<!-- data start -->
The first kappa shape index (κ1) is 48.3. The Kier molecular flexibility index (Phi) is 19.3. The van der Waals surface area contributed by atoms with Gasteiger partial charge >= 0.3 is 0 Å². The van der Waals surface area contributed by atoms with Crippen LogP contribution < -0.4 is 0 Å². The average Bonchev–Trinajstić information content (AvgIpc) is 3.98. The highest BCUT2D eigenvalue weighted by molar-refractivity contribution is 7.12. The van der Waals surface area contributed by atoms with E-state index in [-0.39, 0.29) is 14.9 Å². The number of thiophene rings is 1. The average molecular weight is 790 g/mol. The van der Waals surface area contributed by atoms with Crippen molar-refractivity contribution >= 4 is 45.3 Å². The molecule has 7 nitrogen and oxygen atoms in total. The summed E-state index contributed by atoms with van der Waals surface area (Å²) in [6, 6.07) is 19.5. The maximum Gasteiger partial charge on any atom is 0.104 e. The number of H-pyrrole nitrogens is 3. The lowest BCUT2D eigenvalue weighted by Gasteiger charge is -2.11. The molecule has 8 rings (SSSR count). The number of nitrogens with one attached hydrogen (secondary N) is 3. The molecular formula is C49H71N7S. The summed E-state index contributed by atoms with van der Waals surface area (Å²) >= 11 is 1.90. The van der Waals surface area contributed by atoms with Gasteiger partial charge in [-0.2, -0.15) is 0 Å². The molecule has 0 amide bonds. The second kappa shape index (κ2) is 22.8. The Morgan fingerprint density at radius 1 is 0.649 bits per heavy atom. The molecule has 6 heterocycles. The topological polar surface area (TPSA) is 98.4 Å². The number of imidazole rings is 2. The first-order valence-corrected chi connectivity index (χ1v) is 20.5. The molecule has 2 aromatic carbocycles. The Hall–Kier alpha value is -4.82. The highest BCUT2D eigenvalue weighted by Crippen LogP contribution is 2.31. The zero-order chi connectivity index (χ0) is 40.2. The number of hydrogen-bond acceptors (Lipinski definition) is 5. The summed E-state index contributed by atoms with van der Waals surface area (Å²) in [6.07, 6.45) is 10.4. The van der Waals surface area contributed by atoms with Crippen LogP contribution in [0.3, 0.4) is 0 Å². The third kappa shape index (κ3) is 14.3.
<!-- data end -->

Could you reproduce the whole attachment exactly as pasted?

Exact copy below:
The first kappa shape index (κ1) is 48.3. The Kier molecular flexibility index (Phi) is 19.3. The van der Waals surface area contributed by atoms with Gasteiger partial charge >= 0.3 is 0 Å². The van der Waals surface area contributed by atoms with Crippen LogP contribution < -0.4 is 0 Å². The average Bonchev–Trinajstić information content (AvgIpc) is 3.98. The highest BCUT2D eigenvalue weighted by molar-refractivity contribution is 7.12. The van der Waals surface area contributed by atoms with E-state index in [-0.39, 0.29) is 14.9 Å². The number of thiophene rings is 1. The average molecular weight is 790 g/mol. The van der Waals surface area contributed by atoms with Crippen molar-refractivity contribution >= 4 is 45.3 Å². The molecule has 7 nitrogen and oxygen atoms in total. The summed E-state index contributed by atoms with van der Waals surface area (Å²) in [6, 6.07) is 19.5. The maximum Gasteiger partial charge on any atom is 0.104 e. The number of H-pyrrole nitrogens is 3. The lowest BCUT2D eigenvalue weighted by Gasteiger charge is -2.11. The molecule has 8 rings (SSSR count). The number of nitrogens with one attached hydrogen (secondary N) is 3. The molecular formula is C49H71N7S. The summed E-state index contributed by atoms with van der Waals surface area (Å²) >= 11 is 1.90. The van der Waals surface area contributed by atoms with Gasteiger partial charge in [-0.2, -0.15) is 0 Å². The molecule has 0 amide bonds. The second kappa shape index (κ2) is 22.8. The Morgan fingerprint density at radius 1 is 0.649 bits per heavy atom. The molecule has 6 heterocycles. The topological polar surface area (TPSA) is 98.4 Å². The number of imidazole rings is 2. The first-order valence-corrected chi connectivity index (χ1v) is 20.5. The molecule has 2 aromatic carbocycles. The Hall–Kier alpha value is -4.82. The highest BCUT2D eigenvalue weighted by Crippen LogP contribution is 2.31. The zero-order chi connectivity index (χ0) is 40.2. The number of hydrogen-bond acceptors (Lipinski definition) is 5. The summed E-state index contributed by atoms with van der Waals surface area (Å²) in [6.07, 6.45) is 10.4. The van der Waals surface area contributed by atoms with Crippen LogP contribution in [0.3, 0.4) is 0 Å². The third kappa shape index (κ3) is 14.3.